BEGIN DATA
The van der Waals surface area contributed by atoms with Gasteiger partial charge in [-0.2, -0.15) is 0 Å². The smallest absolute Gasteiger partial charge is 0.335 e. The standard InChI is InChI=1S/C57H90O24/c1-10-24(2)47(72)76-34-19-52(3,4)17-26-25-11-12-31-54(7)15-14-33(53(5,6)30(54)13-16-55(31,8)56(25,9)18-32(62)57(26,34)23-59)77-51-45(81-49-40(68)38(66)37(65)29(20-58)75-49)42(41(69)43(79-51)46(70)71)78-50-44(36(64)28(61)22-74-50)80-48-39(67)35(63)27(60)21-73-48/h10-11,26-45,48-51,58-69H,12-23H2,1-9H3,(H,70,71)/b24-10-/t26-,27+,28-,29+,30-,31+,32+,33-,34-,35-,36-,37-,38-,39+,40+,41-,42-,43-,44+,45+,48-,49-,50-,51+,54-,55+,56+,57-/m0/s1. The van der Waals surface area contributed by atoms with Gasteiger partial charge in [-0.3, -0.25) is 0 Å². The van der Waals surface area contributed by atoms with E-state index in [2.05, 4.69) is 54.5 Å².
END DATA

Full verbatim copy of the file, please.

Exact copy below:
The van der Waals surface area contributed by atoms with Gasteiger partial charge in [-0.2, -0.15) is 0 Å². The smallest absolute Gasteiger partial charge is 0.335 e. The standard InChI is InChI=1S/C57H90O24/c1-10-24(2)47(72)76-34-19-52(3,4)17-26-25-11-12-31-54(7)15-14-33(53(5,6)30(54)13-16-55(31,8)56(25,9)18-32(62)57(26,34)23-59)77-51-45(81-49-40(68)38(66)37(65)29(20-58)75-49)42(41(69)43(79-51)46(70)71)78-50-44(36(64)28(61)22-74-50)80-48-39(67)35(63)27(60)21-73-48/h10-11,26-45,48-51,58-69H,12-23H2,1-9H3,(H,70,71)/b24-10-/t26-,27+,28-,29+,30-,31+,32+,33-,34-,35-,36-,37-,38-,39+,40+,41-,42-,43-,44+,45+,48-,49-,50-,51+,54-,55+,56+,57-/m0/s1. The van der Waals surface area contributed by atoms with Gasteiger partial charge in [-0.3, -0.25) is 0 Å². The van der Waals surface area contributed by atoms with E-state index in [2.05, 4.69) is 54.5 Å².